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The Mercantilists

Rembrandt's painting

For Europe, the 17th century was "the most horrible century", engulfed by interminable national, religious and civil wars, made memorable for their particularly savage brutality.  From ashes and smoke,  the national state was formed and enshrined in the Reformation-inspired contractual "natural law" philosophy of Grotius, Hobbes and Pufendorf

With the rise of the State,  the 17th Century marked the ascendancy of two classes of peoples needed by the State: bureaucrats to run it and merchants to finance it.   It was from the assorted pamphlets, studies and treatises of these groups of practitioners  that  Mercantilism developed.   In England and Holland, the bulk of the economic writing was done by  merchants drawn from their rising bourgeois communities -- thus the term "Mercantilism".  In France and Germany, where the bourgeoisie was smaller, economic arguments were articulated  largely by state officials -- thus French Mercantilism is better known as "Colbertisme" (named after Jean-Baptiste Colbert, French minister of finance) and German Mercantilism as "Cameralism" (after the German term for the royal chamber). 

This difference in background between English-Dutch and French-German Mercantilists did not imply much difference in their economic doctrine.  Both groups recognized the intimate, symbiotic relationship between the wealth of merchants and the power of the State: the flourishing of business meant more revenue and thus power for the State; the power of the State could secure the profitable trading routes and grant the monopolies desired by the merchants.  English Mercantilism is often divided into three phases: the crude "Bullionist" stage lasting roughly from the 1580s  to 1620, the "Traditional" stage lasting from 1620 to about 1700, overlapping with the "Liberal" stage which stretched from the 1680s to the 1750s.  French Colbertisme is said to have lasted between 1660s and 1750s, while German Cameralism had perhaps the longest time span, stretching from 1560s to 1750s and, through the hands of Neo-Cameralists, stretching even beyond 1800.

At the heart of the Mercantilist system is an obsession with the positive feedback between growth and wealth accumulation:  more economic activity meant more wealth (for merchants and the State), more wealth meant more activity.  They recognized two basic preconditions for increasing enterprise:  the existence of profit opportunities and flexible credit facilities.  The Mercantilists proposed that activity rose whenever prices rose (because they believed higher prices meant higher profits) and interest rates fell (thus easier credit).   Both of these things occur, they noted, when the quantity of money in a country is increased.   Money, in the those days, was gold and silver. Thus, in order to increase national output, the early  Mercantilists recommended, every effort, fair or foul, must be made by the State to ensure that, whether bullion or coins, as much gold and silver as possible enters that country and as little as possible leaves the country.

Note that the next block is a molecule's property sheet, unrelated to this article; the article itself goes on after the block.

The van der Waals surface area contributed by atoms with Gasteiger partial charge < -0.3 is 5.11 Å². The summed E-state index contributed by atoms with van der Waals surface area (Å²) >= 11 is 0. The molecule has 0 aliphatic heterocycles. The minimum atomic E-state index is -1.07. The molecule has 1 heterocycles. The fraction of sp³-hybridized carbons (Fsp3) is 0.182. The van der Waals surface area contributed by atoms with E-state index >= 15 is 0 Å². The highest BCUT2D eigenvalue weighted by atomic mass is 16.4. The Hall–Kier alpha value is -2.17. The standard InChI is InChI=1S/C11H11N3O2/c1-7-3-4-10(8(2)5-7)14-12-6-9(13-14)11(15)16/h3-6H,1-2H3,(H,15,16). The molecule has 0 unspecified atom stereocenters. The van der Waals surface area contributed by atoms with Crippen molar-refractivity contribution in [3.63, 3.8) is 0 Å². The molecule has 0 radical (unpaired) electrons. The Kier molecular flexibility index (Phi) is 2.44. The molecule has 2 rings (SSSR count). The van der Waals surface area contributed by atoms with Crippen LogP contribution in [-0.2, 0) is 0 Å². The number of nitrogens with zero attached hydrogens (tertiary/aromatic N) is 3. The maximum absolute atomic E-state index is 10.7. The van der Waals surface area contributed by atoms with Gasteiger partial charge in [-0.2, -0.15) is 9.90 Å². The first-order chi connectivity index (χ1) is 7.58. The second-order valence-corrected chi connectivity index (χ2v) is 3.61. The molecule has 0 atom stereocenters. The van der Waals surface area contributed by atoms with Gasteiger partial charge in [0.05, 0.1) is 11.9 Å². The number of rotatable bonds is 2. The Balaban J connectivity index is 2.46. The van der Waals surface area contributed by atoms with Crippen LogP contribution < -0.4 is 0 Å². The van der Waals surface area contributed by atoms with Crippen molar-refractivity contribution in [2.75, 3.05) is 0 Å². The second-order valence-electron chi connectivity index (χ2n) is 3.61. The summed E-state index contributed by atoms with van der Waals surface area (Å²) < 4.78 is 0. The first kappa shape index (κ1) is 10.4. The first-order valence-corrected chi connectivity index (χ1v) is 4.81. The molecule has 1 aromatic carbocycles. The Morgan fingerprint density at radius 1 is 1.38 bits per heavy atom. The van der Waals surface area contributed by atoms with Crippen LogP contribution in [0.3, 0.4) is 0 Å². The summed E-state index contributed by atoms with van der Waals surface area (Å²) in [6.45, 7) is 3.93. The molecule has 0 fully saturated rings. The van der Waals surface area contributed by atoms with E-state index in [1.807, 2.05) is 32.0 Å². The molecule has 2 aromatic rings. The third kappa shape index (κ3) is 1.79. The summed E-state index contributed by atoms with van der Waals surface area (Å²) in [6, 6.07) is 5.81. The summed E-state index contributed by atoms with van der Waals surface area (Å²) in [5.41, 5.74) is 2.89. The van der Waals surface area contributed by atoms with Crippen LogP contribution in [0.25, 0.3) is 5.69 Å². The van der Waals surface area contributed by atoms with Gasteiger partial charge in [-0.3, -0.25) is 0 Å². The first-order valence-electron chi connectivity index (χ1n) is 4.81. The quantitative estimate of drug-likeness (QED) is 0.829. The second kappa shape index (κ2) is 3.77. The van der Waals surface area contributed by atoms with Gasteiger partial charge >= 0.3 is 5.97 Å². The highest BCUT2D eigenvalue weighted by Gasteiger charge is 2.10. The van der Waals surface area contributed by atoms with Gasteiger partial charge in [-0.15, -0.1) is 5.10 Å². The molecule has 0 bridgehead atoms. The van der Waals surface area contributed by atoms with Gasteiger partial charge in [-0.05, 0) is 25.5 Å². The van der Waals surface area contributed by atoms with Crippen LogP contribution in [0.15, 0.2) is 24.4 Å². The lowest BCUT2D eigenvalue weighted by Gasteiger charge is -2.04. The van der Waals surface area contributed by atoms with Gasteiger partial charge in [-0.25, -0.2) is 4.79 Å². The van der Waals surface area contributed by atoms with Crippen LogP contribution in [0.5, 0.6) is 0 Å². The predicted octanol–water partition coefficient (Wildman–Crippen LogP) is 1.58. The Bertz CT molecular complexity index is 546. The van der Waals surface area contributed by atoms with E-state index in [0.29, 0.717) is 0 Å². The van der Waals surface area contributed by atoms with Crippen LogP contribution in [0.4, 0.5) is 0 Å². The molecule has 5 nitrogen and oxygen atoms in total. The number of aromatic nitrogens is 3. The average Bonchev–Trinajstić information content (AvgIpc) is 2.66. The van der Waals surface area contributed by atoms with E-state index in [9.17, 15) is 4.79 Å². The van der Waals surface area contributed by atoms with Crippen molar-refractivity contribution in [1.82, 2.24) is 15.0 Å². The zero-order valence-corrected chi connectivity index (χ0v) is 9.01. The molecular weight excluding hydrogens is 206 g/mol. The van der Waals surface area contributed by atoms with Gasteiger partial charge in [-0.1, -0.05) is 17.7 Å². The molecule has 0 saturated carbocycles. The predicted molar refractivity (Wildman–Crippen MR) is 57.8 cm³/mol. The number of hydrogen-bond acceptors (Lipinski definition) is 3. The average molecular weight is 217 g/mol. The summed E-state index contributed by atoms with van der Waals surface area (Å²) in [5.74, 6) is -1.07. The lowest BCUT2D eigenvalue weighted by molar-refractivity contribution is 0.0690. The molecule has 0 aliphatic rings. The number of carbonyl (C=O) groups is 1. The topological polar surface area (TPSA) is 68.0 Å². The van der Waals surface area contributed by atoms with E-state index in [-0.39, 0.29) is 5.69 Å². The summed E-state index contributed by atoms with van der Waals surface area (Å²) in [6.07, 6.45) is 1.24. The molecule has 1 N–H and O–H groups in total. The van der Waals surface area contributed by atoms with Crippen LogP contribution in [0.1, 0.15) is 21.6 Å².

Initially, this was thought to involve direct restrictions on the export of gold, a practice highly recommended by the Bullionist strain of Mercantilists, notably Thomas Milles and Gerald de Malynes.   This brought the protest of the charter companies, notably the Society of Merchant Adventurers and the British East India Company, which traded extensively overseas and needed the gold export restrictions relaxed (cf. Wheeler, 1601).  The influential Malynes (1601, 1621) inveighed thunderously against the companies, blaming them and their allies for the ruin of England.   He protested to the English Court that the Charter companies, by setting an exchange ratio for English currency below its intrinsic worth (which had been so "wisely" decided upon the court) were not only undermining royal authority and Divine justice, but by encouraging the exportation of specie were thus a "cancer" on the Commonwealth.  He recommended even more draconian restrictions on export of specie as a way to fix the problem and "reflate" the economy.  No friend to financiers, Malynes resurrected the old Scholastic arguments against usury, arguing that interest created an unnatural cost of credit and held back enterprise.

Against Malynes's recommendations were arrayed two formidable writers, Thomas Misselden and Thomas Mun -- the former more of a agitator, the latter more of a scholar, but both charter company men.  Misselden and Mun admitted the benefit of specie inflow, but did not blame outflows on "evil financiers" and charter companies maintaining a separate exchange ratio for currency, but rather on the external balance of trade.  Mun, in particular noted that outflows/inflows of gold are determined by the balance of payments, which includes the balance of trade, but also capital transfers.  Their recommendation was that the state can only stem the outflow of gold not by restrictions on gold movements, but rather by encouraging exports and discouraging imports.  This  trade-specie flow mechanism, they argued, could not be disabled by royal dictation but was a   mechanism forced upon the nations of the world by "natural law".  It cannot be stopped, but it can be encouraged in the right direction.  The optimal formula had already been laid out years earlier by Jean Bodin: impose high tariffs and duties on the export of raw materials and the import of finished goods, and low tariffs and duties on the import of raw materials and the export of finished goods.